Academic journal article Contemporary Economic Policy

The Impact of Large Container Beer Purchases on Alcohol-Related Fatal Vehicle Accidents

Academic journal article Contemporary Economic Policy

The Impact of Large Container Beer Purchases on Alcohol-Related Fatal Vehicle Accidents

Article excerpt

I. INTRODUCTION

Excessive alcohol consumption has well-known adverse consequences, such as alcohol-related fatal accidents, diseases, injuries, crime, and violence. Given that many of the behaviors related to excessive alcohol consumption have negative externalities, curbing such behavior has meaningful social benefits. Consequently, there are various regulations imposed by the authorities to lower excessive alcohol consumption, such as excise taxes, Minimum Legal Drinking Age (MLDA) Laws, maximum Blood Alcohol Content (BAC) thresholds, hours of sale, etc.

Of particular note, Levitt and Porter (2001) have shown that the negative externalities associated with drunk driving are quite high ($.30 per mile driven while intoxicated). Statistics show that there were 9,878 fatalities in alcohol-related accidents, 31% of total traffic fatalities in 2011 in the United States (National Highway Traffic Safety Administration 2012). Although authorities have been trying to mitigate this social problem by imposing various policies, there is still a need for further examination of the underlying determinates of drunk driving. Understanding what behaviors impact these negative outcomes and how individuals are best incentivized to prevent drunk driving is important to designing optimal public policy.

In this study we explore one unnoticed and potentially important factor affecting consumer behavior of alcohol: beer container sizes. In particular, we aim to examine the relationship between beer container size and alcohol-related fatal accidents. There are many studies that discuss the impacts of policies aiming at reducing drunk driving. However, to our knowledge, this is the first study to investigate the relationship between beer container size purchases and alcohol-related fatal accidents.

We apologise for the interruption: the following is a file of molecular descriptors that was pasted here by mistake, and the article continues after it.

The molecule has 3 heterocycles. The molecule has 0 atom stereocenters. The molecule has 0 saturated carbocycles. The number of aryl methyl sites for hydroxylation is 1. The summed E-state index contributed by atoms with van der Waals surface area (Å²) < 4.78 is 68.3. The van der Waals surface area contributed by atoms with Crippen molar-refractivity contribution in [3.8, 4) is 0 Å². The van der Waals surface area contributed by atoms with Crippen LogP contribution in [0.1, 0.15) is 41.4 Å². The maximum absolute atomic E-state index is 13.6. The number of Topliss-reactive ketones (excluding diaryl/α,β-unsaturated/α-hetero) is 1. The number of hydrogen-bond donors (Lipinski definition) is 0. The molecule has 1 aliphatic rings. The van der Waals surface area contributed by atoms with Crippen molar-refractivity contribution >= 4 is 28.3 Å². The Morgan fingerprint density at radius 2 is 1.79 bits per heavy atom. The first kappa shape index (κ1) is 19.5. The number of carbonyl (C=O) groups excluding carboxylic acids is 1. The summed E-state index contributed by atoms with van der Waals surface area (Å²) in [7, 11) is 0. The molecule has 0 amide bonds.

Unlike wine and liquor, which are typically consumed by the glass and have a greater shelf life after opened, beer is typically packaged and consumed in serving size containers (e.g., can or bottle). This difference is largely a function of the much shorter time period for which consumption of beer is optimal after opening. In recent years beer manufactures have begun to market beer in larger than standard (12 oz.) containers at a cheaper price per unit (ounce). The combination of the lower per unit price, larger container size, and a short consumption window after opening, may cause people to consume alcohol more quickly, or in greater quantities, or both. Hence, consumption of beer in larger container sizes may lead to greater average levels of intoxication and, subsequently, an increase in alcohol-related fatal vehicle accidents.

To investigate this issue we utilize data from two principal data sources, the Fatality Analysis Reporting System (FARS), which comprises detailed information about all fatal accidents in the United States, and the Nielsen scanner panel data, which provides data on alcohol purchases from retail outlets. Empirically we employ a weighted least squares (WLS) fixed-effects model specification. Our results are consistent with the concern outlined above, as we observe an increase in alcohol-related fatal accidents in locations with increased sales of larger beer containers. In particular, we find that a 10% increase in beer purchases in containers that are greater than 12 oz. in size increases the number of alcohol-related fatal accidents by 1.95%. Additionally, a 10% increase in beer purchases in containers greater than 18 oz. increases the number of alcohol-related fatal accidents by 2.24%.

As we will demonstrate below, these estimates are robust to the inclusion of controls for area and time fixed effects, changes in population, and changes in factors that may influence overall driving risk separate from drinking behavior (e.g., construction, weather, etc.). Furthermore, these estimates are also robust to the estimation method selected (e.g., instrumental variable [IV], weighted IV, ordinary least squares, negative binomial, etc. …

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